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Esports: The big medal opportunity for India

Over the past few years, esports has moved from the amateur domain to the professional, with a surge in both viewer interest and participation. As more teams entered the fray, especially in east Asia and the US, pro tournaments made an appearance. Before long, the interest spread steadily to other nations, including India.

Potential opportunities

Thanks to the national and global lockdowns because of Covid-19, more people are gravitating towards online games. Accordingly, hardware manufacturers are ensuring their R&D offers affordable and compatible gaming hardware for the Indian market.

However, there is much confusion about the difference in esports and gaming. The difference is akin to that of professional and amateur sports. An esports player acquires specific skill-sets via practice and training as in other professional sports. It also involves a prize money pool and remunerations to people linked to its support activities. Conversely, gaming is more casual, meant mainly for entertainment, unless subscription led.

Of course, esports also has a high element of entertainment. But it is backed by hard work, diligence and dedication of every athlete seeking to climb the rungs of the professional games. It takes hours of daily practice, perfecting fast keyboard movements and simultaneously coordinating moves with teammates.

It comes as no surprise that esports is gaining recognition in international sports competitions such as the Asian Games. In the September 2018 Asian Games, India’s 23-year-old Tirth Mehta won bronze in the inaugural esports competition while competing in the Hearthstone event. Interestingly, India’s 10-player team participated in four out of six games: Hearthstone, Pro Evolution Soccer, Starcraft II, Clash Royale, Arena of Valour and League of Legends. It was the Indian team’s win in the qualifiers that secured them a berth at the Jakarta Asian Games.

Going by a 2018 report in Forbes India, China leads the global gaming market with revenues of $37.9 billion while the US, Japan and Korea follow. Given its total revenues of $1.17 billion, India only ranks 16. These simple statistics make it apparent that there is enormous potential for online gaming in the country.

Revenues via regulation

As per a 2020 report on the nation’s Media & Entertainment Sector brought out by FICCI and Ernst & Young, the number of gamers in India is estimated at around 365 million. The numbers, however, reflect the ground reality prevailing before the pandemic. The unprecedented coronavirus lockdown pan-India has led to a greater number of games being played and more players taking to online gaming.

Much of this is happening without institutional support. Yet, if esports were regulated, the Centre and State Governments will stand to gain immensely from tax revenues. Against the backdrop of the Covid-19 disruptions and the drastic drop in tax collections, authorities must seriously consider regulating esports for its broad benefits.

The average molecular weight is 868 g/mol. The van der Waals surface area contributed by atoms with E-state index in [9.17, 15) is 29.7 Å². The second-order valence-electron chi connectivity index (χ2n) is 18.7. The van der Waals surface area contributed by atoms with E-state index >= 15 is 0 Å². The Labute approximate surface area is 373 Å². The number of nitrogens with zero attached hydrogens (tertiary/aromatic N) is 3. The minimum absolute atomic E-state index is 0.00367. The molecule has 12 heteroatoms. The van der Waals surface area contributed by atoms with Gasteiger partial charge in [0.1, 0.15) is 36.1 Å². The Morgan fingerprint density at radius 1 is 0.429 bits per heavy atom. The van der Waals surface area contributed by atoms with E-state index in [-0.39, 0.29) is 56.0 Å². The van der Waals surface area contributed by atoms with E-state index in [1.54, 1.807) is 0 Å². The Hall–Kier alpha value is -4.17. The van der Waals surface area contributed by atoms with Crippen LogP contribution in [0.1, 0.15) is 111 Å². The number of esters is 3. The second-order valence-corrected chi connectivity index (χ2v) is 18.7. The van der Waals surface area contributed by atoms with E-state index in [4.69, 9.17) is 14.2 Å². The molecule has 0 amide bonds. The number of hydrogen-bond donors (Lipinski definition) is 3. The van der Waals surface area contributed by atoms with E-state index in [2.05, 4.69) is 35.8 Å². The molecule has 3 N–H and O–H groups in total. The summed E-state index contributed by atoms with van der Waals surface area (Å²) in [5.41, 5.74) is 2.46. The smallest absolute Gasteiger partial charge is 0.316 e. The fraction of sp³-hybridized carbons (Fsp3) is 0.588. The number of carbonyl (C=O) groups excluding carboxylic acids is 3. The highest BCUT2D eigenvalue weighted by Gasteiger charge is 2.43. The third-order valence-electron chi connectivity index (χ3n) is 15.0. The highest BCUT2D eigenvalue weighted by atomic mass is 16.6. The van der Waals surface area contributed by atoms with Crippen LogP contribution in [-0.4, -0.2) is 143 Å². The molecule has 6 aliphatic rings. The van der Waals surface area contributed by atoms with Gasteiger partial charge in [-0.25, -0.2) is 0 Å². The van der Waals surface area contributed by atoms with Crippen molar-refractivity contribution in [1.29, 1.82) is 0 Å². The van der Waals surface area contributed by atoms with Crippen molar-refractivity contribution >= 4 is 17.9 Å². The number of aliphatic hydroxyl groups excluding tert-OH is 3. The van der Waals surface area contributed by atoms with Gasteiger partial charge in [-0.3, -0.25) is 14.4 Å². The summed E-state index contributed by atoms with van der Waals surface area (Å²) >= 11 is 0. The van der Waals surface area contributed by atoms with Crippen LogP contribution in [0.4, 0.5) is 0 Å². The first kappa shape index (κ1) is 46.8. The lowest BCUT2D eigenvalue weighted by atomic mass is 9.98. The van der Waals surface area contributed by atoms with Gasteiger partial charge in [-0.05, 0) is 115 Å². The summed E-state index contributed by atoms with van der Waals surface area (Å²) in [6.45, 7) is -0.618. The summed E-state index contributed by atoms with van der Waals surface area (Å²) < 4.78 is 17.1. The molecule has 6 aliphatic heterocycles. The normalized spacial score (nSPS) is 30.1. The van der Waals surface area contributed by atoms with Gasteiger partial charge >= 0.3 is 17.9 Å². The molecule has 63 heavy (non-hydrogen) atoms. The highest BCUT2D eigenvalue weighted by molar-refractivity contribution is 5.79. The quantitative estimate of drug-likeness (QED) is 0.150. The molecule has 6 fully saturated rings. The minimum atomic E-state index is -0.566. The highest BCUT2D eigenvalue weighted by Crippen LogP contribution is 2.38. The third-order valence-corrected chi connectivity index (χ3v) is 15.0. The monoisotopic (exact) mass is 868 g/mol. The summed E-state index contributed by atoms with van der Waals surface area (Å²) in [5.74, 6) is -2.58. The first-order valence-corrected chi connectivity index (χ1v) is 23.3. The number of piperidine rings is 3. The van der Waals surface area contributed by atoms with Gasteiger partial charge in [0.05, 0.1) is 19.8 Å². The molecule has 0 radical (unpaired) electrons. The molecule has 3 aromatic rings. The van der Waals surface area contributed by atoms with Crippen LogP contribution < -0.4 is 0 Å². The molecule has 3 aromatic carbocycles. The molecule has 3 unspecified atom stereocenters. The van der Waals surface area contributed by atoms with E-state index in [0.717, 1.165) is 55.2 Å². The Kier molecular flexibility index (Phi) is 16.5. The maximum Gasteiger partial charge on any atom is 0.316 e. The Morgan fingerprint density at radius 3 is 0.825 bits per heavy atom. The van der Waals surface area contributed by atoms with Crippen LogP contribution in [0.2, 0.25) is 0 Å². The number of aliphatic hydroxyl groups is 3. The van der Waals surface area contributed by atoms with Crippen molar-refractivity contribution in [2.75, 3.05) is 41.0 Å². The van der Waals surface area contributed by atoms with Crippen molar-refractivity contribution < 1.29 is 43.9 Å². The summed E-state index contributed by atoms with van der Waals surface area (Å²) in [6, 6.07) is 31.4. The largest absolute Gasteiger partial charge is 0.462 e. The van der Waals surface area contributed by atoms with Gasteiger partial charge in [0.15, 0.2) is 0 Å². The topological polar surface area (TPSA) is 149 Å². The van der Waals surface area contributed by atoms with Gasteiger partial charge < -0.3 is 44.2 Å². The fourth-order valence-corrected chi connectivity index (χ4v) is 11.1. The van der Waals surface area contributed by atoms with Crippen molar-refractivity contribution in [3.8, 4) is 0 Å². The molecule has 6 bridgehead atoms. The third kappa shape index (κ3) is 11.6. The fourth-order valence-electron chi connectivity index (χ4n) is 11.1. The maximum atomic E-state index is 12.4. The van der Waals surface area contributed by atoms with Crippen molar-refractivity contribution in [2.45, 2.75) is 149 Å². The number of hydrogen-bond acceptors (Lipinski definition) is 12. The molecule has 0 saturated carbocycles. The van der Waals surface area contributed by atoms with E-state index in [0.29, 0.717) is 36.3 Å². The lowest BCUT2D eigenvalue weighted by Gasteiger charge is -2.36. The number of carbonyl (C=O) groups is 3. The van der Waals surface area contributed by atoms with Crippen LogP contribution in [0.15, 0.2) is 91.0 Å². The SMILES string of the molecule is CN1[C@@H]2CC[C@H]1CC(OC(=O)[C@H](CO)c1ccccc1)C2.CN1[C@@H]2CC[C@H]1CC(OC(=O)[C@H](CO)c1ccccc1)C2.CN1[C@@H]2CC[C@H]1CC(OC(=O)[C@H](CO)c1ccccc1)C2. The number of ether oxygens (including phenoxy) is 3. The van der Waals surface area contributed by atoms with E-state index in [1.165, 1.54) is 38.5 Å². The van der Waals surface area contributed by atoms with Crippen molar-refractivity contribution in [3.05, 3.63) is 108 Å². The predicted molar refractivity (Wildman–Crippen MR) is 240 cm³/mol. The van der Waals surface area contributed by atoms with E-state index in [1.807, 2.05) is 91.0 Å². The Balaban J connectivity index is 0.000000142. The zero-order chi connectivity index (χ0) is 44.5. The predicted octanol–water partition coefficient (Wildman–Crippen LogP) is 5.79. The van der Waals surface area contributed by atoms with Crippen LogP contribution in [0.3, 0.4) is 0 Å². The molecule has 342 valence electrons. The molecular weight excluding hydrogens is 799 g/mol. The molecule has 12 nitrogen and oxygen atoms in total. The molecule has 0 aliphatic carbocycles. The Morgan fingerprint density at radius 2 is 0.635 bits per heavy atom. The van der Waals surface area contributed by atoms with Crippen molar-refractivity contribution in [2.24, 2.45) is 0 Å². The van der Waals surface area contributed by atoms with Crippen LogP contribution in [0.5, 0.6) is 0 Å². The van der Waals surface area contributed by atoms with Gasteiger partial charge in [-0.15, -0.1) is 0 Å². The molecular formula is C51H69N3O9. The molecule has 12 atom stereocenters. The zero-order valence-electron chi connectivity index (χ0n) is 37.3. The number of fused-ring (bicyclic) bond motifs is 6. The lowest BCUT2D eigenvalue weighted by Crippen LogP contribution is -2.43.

In a recent order in July, the Madras High Court has asked the Tamil Nadu Government to consider framing proper legislation to regulate online games. The HC stated it was not against virtual games. Rather, it thought the time was ripe for establishing a regulatory body for monitoring and regulating online legal gaming activities. The court, however, asserted that the views of all stakeholders must be considered before doing this. Significantly, it mentioned regulation “would encourage investment in the sector, which could lead to technological advancements as well as generation of revenue and employment”.

Since economic activity, including revenues and employment, have been hit due to Covid-19 concerns, esports can be beneficial due to its online and indoor activities. But for this to happen, the Centre and State Governments need to nurture and support esports activities by building relevant facilities and infrastructure. These include creating coaching centres and incorporating esports in the sports curriculum of schools and other academic institutions.

Though sports is a State subject, the Union Ministry of Youth Affairs & Sports should recognise eSports, too, as a sporting activity. By providing specific guidelines and appropriate support, States can be encouraged to conduct events and activities that nurture relevant talent.

Taking a cue from international precedence, as well as that by Asian nations such as South Korea, Malaysia and others, India must make plans to derive direct benefits from digital activities. With digital sports gaining acceptance in marquee international events, a cohesive policy is necessary to ascertain India remains in contention for future medals and glory.

No doubt ample talent exists in India. Institutionalising and encouraging such activities is the best way to go for gold while deriving many economic benefits.

 

Written by
Roland Landers, CEO, AIGF

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